Artist and architect Amaza Lee Meredith, who developed the Azurest community in Sag Harbor and designed two of its homes, is represented, as is Nelson Algren — who Hemingway called the greatest post-war novelist writing in his day. Algren settled in Sag Harbor near the end of his life and tragically died in his kitchen here while preparing for a celebration of his acceptance into the American Academy of Arts and Letters.
The portraits, inspired by photographs, are executed in black oil paint directly onto frosted mylar. Those paintings are then photographed and digitally reproduced on a sticky-back mylar which is then applied to the glass of the windows. Each painting is about 35×32 inches.
There were three criteria for inclusion in the portrait series, said Fischl.
“First, they had to be dead,” he laughed. “I didn’t want to deal with a lot of artists’ egos.”
Importantly, they also had to have a legitimate connection to Sag Harbor, not just the area around the Hamptons. In some cases that might mean they are simply buried here, as is the case with Balanchine, who, after visiting the village, became so enamored with Oakland Cemetery he requested to be interred there. Or, they were a regular visitor, such as the writer Langston Hughes, who regularly stayed at the home of William Pickens in the 1950s, writing some of his poetry beneath a tree on the property.
And finally, they needed to have a national or international career with their art.
And while there are plenty of recognizable names, the feminist writer Betty Friedan, Pulitzer Prize-winning playwright Lanford Wilson and monologist and actor Spalding Gray, for example, there are those who have interesting life stories that are not often told.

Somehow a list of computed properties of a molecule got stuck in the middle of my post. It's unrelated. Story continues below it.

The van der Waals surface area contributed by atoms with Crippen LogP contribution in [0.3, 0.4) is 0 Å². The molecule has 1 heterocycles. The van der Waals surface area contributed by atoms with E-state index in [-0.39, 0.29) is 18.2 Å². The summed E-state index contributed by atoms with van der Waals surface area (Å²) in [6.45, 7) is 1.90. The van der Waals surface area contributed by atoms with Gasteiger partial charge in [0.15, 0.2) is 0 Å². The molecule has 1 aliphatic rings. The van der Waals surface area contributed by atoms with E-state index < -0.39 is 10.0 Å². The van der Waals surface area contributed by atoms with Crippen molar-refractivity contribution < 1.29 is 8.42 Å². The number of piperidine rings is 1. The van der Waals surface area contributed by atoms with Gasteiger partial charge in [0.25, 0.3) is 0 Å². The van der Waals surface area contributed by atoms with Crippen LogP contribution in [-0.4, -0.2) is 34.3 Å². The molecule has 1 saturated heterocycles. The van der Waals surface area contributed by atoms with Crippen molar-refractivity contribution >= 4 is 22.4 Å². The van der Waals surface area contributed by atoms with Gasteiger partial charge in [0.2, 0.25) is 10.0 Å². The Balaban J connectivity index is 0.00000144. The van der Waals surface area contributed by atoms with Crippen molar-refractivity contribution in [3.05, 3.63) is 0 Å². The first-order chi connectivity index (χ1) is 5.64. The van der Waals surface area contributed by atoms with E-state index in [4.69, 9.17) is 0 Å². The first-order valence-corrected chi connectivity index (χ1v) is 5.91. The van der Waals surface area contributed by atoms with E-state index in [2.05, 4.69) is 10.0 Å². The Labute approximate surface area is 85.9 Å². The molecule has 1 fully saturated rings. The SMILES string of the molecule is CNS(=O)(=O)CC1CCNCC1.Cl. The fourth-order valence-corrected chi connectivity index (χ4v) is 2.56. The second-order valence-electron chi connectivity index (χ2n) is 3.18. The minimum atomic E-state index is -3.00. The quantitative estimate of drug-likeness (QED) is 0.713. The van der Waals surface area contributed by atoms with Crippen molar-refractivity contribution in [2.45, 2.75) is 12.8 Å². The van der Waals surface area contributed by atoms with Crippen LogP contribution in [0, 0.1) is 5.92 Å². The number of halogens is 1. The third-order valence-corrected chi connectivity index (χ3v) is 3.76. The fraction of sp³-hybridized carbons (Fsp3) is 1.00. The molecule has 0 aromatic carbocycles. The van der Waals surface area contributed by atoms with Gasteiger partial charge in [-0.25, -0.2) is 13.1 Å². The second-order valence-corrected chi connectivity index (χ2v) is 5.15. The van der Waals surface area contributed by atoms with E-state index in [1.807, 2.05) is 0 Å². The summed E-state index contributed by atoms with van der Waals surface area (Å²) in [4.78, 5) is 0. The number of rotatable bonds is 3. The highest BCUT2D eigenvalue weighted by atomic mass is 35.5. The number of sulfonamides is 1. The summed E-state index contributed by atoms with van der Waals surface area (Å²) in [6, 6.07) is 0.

Lady Caroline Blackwood, for example. An heiress to the Guinness fortune, Blackwood was a novelist, biographer, journalist and critic and had been shortlisted for the Booker Prize. She eloped to Paris with the portraitist Lucian Freud, who she then followed up with a number of affairs and husbands, including the poet Robert Lowell, who described her as “a mermaid who dines upon the bones of her widowed lovers.” Blackwood settled in Sag Harbor in 1987, writing here until her death in 1996.
Then there is Olivia Ward Bush-Banks, a poet and dramatist of Native-American and African-American descent, whose writing regularly appeared in the journal “Colored America.” Born on Glover Street in 1869, she moved to Rhode Island but returned to Sag Harbor many times to attend tribal meetings. She was an official historian of the Montauk nation and was the author of “Driftwood,” and “The Trail of Montauk (A Dramatic Sketch of Indian Life).”